IOC details advice to let Russia, Belarus athletes return
SOME RUSSIAN athletes can soon return to international sports, although their status for next year’s Paris Olympics is still up in the air.
The International Olympic Committee (IOC) recommended yesterday that individual athletes from Russia and Belarus should be allowed to return to competition under a neutral status as long as they have no military links. But the IOC, facing increased pressure to ban Russia and Belarus from the Paris Olympics because of the war in Ukraine, held off on deciding whether they can compete at next year’s Summer Games.
That decision will be taken “at the appropriate time,” IOC President Thomas Bach said. When it comes to other events, including Olympic qualifiers, it will be up to each individual sport’s governing body to make the final decision on whether Russian and Belarusian athletes can take part.
While the IOC said Russia and Belarus should remain barred from team sports such as soccer and basketball, it still defied repeated calls by Ukrainian President Volodymyr Zelenskyy to exclude all Russian athletes while his country is being occupied and attacked. But athletes from Russia and its military ally Belarus who have actively supported the war in Ukraine, or are “contracted to the military or national security agencies”, should not be cleared to compete as neutral individuals, Bach said.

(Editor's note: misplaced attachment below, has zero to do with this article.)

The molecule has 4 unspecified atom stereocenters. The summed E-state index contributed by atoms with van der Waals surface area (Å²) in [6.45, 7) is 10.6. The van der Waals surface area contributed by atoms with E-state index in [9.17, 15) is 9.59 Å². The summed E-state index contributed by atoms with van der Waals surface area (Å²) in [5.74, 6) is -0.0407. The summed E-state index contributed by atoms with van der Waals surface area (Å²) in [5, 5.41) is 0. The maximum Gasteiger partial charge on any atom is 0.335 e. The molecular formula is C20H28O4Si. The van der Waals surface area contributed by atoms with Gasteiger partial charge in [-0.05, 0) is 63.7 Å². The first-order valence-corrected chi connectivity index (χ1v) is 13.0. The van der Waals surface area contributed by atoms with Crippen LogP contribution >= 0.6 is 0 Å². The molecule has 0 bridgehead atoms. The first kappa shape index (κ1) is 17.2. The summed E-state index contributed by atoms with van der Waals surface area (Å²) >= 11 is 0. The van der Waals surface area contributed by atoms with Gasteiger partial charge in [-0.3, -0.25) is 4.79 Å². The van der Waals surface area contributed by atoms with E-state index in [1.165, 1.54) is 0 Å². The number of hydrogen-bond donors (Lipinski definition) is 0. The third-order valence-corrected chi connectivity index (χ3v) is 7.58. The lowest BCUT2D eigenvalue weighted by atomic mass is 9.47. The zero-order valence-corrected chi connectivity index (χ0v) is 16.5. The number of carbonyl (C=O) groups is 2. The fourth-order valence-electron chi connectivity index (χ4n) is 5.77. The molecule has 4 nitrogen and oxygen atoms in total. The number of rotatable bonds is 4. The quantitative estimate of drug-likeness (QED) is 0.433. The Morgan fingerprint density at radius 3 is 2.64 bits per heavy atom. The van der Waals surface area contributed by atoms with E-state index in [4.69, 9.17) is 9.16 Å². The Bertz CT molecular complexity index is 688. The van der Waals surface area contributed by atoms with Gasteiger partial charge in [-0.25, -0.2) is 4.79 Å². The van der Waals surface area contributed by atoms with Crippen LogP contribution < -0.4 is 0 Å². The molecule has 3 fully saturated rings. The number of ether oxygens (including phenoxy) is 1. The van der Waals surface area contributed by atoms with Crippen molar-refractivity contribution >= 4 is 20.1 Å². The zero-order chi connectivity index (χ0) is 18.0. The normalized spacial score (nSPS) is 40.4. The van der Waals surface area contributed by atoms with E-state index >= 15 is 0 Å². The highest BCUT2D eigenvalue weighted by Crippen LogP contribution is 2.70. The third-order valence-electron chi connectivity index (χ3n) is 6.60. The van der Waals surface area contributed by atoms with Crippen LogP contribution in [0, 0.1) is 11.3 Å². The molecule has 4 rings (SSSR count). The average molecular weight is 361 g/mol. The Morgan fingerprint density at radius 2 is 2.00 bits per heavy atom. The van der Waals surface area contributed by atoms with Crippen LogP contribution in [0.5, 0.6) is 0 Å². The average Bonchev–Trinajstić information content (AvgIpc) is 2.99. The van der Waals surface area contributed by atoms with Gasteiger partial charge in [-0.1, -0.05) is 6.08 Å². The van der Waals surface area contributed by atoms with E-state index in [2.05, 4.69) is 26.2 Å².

The Russian Defence Ministry has said more than 20 of the country’s medallists at the Tokyo Olympics staged in 2021 held military ranks. Of the 71 medals won in Japan, 45 were by athletes affiliated with the Central Sports Club of the Army.
In team sports, Russia and Belarus “cannot be considered” for a return, Bach said at a news conference after what he said was a unanimous agreement among the 15-member executive board.
Team events in other sports, such as relays or mixed doubles or team all-around in gymnastics, should also be off-limits, the IOC said in a document explaining its guidance.
“There is definitely discrimination in this,” veteran Russian gymnastics coach Valentina Rodionenko said in comments reported by RIA Novosti, adding that with “conditions like these, they understand very well that Russia itself will not agree to them.”
In the guidance document, the IOC said it would like Russians and Belarusians to be known as Individual Neutral Athletes with the French acronym AIN.
They should wear uniforms that are either entirely white or a single colour, and can’t have a team logo. Athletes should be barred from displaying their national flags on social media or making statements “that may be prejudicial to the interests of the competition, its integrity or the participant’s neutrality,” the five-page document stated.
The IOC’s recommendations “do not concern” the Paris Games that opens in 16 months’ time.